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In this report, now referred to as the National Food Donation Tax Incentive, we find that Australia has an extensive regime for the tax deductibility of charitable donations, but it does not presently provide tax incentives that specifically target food waste or food relief as a policy objective.
Barriers impacting participation in food waste reduction
Under the current policy framework, donations of services for food transportation and logistics, pallet hire and storage, and refrigeration – all food relief services which are required in the food donation process – can only attract limited deductions in limited circumstances. This is a barrier to many companies actively participating in food waste reduction and food relief in Australia.
Given the cost of immediately disposing food can be far lower than the cost incurred in donating food, and the tax deductions allowed for donating food compared to simply discarding food is the same in many instances, it is often more practical and cost effective for businesses to discard food rather than donate it under the current policy framework. As a result, the hunger relief and food waste reduction sectors are currently experiencing difficulty in attracting donations of food and relevant services that are essential to their objectives.
Supporting the industry to alleviate food waste
To address these issues, we recommend a tax policy be developed to optimise Australia’s food donation incentives by leveraging global examples of food donation policies, as well as the current tax incentive framework established under Australian tax law. The main purpose of this proposed tax policy is to achieve food waste reduction targets and alleviate the food insecurity experienced by many Australians.
A new incentive would support primary producers, processors, manufacturers, the logistics and transport industry, as well as other service providers who are committed to the alleviation of food waste and insecurity in Australia.
Globally, food waste tax incentives have been introduced in many key global jurisdictions (including OECD countries) including United States, United Kingdom, France, Canada and Netherlands.
In this report, we consider the tax incentives offered globally to put forward design options for the introduction of a specific food relief tax incentive in Australia.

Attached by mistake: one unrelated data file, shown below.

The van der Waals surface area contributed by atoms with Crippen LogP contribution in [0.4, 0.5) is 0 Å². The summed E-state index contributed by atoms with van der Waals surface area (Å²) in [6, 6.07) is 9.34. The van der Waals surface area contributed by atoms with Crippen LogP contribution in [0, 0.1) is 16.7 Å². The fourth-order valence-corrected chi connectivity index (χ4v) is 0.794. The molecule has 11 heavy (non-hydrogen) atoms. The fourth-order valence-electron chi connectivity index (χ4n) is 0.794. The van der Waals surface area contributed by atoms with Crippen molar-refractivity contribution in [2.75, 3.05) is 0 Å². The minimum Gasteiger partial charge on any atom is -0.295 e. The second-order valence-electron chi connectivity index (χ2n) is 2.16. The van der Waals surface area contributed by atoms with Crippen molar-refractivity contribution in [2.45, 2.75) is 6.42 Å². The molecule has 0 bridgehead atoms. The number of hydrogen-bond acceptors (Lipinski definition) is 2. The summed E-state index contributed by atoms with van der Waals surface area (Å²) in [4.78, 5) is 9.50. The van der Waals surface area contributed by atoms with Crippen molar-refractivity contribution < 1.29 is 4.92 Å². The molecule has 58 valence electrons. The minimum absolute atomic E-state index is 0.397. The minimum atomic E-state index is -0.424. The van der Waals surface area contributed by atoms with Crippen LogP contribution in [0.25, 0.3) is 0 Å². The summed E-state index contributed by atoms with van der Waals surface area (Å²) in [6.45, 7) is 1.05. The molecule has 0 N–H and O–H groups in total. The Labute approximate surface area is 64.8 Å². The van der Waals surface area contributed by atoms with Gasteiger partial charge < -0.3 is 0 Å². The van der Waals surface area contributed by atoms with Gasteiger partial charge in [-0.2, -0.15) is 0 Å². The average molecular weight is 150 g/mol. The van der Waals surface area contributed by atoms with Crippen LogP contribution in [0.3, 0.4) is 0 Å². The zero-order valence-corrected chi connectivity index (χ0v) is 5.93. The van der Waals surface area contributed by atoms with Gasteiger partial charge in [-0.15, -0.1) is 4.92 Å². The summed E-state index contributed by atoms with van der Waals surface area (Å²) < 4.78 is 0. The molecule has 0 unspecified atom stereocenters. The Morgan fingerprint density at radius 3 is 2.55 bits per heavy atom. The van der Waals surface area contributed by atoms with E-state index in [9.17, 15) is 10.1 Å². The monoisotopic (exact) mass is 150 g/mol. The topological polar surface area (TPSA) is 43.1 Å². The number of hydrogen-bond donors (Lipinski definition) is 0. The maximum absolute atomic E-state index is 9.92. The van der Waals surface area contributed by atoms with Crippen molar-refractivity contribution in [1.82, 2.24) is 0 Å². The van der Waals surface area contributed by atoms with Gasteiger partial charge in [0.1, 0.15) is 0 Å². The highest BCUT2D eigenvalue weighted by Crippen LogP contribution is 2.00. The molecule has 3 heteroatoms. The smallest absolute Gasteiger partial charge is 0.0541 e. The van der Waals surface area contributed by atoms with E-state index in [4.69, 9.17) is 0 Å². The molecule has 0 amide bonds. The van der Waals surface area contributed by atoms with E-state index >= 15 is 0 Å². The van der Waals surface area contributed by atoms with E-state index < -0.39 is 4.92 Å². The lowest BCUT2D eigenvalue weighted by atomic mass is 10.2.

The National Food Waste Tax Incentive
There are two options to consider for a specific food waste tax incentive to be implemented (the ‘National Food Waste Tax Incentive’, now referred to as the 'National Food Donation Tax Incentive (NFDTI)'). The first option has features broadly in line with the current R&D tax offset with appropriate limitations and safeguards.
The second option would be for an enhanced deduction option similar to that adopted by the United States, which would provide the taxpayer with a choice to deduct 200 percent of the cost or 120 percent of the market value of goods or services provided.
If enacted, the proposed National Food Waste Tax Incentive, (now referred to as the National Food Donation Tax Incentive), would contribute materially to stimulating activity in the economy at a time when this is greatly needed. An incentive of this kind would not only support the donation of food but would also potentially create important flow-on economic activity including job creation by stimulating relevant supporting activities and services.
We estimate a National Food Waste Tax Incentive, (now referred to as the National Food Donation Tax Incentive), to have a direct cost to Federal Government of approximately $50 to $100 million per annum which is minimal in comparison to the large offsetting social, economic and environmental benefits of approximately $2 billion per annum1 and against the current cost of food waste to the Australian economy of over $20 billion annually.
The National Food Waste Tax Incentive, (now referred to as the National Food Donation Tax Incentive), would also directly assist in achieving the 50 percent target for reduction of food waste in Australia by 2030 as announced by the Federal Government in the National Food Waste Strategy2, giving rise to large net social, economic and environmental returns for all Australians both now and into the future.
1. Social, economic and environmental benefits of approximately $2 billion per annum may be estimated by multiplying the estimated $23 of social, economic and environmental value created per kilogram of food donated against an estimated donation of 87 million kilograms of food.
2. Refer Commonwealth of Australia, 2017, National Food Waste Strategy: Halving Australia’s food waste by 2030; Food Innovation Australia Limited, 2019. A Roadmap for reducing Australia’s Foodwaste by half by 2030 Report. This strategy aligns with Australia’s obligations in accordance with the United Nations Sustainable Development Goal 12 (ensure sustainable consumption and production patterns as set out in the United Nations Transforming our World: 2030 Agenda for Sustainable Development) and under the United Nations Framework Convention on Climate Change in reducing greenhouse gas emissions, principally through diverting food waste from landfill.
Listen to the podcast
Listen to Loek Helderman, KPMG IMPACT’s Global Tax Lead, as he discusses the development of a tax proposal in Australia to reduce food waste and provide food for people in need.
His guests include Robert Poole, Jenny Wong, and Catherine Dean along with their client, Foodbank General Manager, Sarah Pennell.
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Find out how a National Food Donation Tax Incentive scheme may reduce food waste in Australia.
How a Food Donation Tax Incentive may reduce Australia’s $36.6b food waste issue.